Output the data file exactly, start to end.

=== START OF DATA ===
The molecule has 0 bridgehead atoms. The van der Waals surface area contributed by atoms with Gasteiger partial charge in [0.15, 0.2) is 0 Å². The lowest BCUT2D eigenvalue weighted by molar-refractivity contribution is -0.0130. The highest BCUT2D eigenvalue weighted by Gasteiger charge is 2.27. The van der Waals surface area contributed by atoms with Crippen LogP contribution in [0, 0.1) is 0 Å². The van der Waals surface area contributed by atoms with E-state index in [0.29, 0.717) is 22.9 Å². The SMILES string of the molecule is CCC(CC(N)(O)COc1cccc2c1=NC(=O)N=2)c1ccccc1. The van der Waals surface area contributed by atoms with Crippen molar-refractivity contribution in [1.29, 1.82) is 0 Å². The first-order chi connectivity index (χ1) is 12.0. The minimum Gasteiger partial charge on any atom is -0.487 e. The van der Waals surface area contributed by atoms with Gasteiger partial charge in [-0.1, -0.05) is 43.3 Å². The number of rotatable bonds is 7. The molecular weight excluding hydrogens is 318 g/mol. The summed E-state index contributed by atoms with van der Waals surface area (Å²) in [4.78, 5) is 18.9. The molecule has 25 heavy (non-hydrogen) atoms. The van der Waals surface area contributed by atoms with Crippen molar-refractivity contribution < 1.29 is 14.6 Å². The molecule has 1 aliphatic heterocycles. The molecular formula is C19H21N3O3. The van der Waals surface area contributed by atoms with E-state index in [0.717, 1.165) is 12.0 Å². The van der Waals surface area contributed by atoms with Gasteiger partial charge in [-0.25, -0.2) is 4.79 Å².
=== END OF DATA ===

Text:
The molecule has 0 bridgehead atoms. The van der Waals surface area contributed by atoms with Gasteiger partial charge in [0.15, 0.2) is 0 Å². The lowest BCUT2D eigenvalue weighted by molar-refractivity contribution is -0.0130. The highest BCUT2D eigenvalue weighted by Gasteiger charge is 2.27. The van der Waals surface area contributed by atoms with Crippen LogP contribution in [0, 0.1) is 0 Å². The van der Waals surface area contributed by atoms with E-state index in [0.29, 0.717) is 22.9 Å². The SMILES string of the molecule is CCC(CC(N)(O)COc1cccc2c1=NC(=O)N=2)c1ccccc1. The van der Waals surface area contributed by atoms with Crippen molar-refractivity contribution in [1.29, 1.82) is 0 Å². The first-order chi connectivity index (χ1) is 12.0. The minimum Gasteiger partial charge on any atom is -0.487 e. The van der Waals surface area contributed by atoms with Gasteiger partial charge in [-0.1, -0.05) is 43.3 Å². The number of rotatable bonds is 7. The molecular weight excluding hydrogens is 318 g/mol. The summed E-state index contributed by atoms with van der Waals surface area (Å²) in [4.78, 5) is 18.9. The molecule has 25 heavy (non-hydrogen) atoms. The van der Waals surface area contributed by atoms with Crippen molar-refractivity contribution < 1.29 is 14.6 Å². The molecule has 1 aliphatic heterocycles. The molecular formula is C19H21N3O3. The van der Waals surface area contributed by atoms with E-state index in [0.717, 1.165) is 12.0 Å². The van der Waals surface area contributed by atoms with Gasteiger partial charge in [-0.25, -0.2) is 4.79 Å².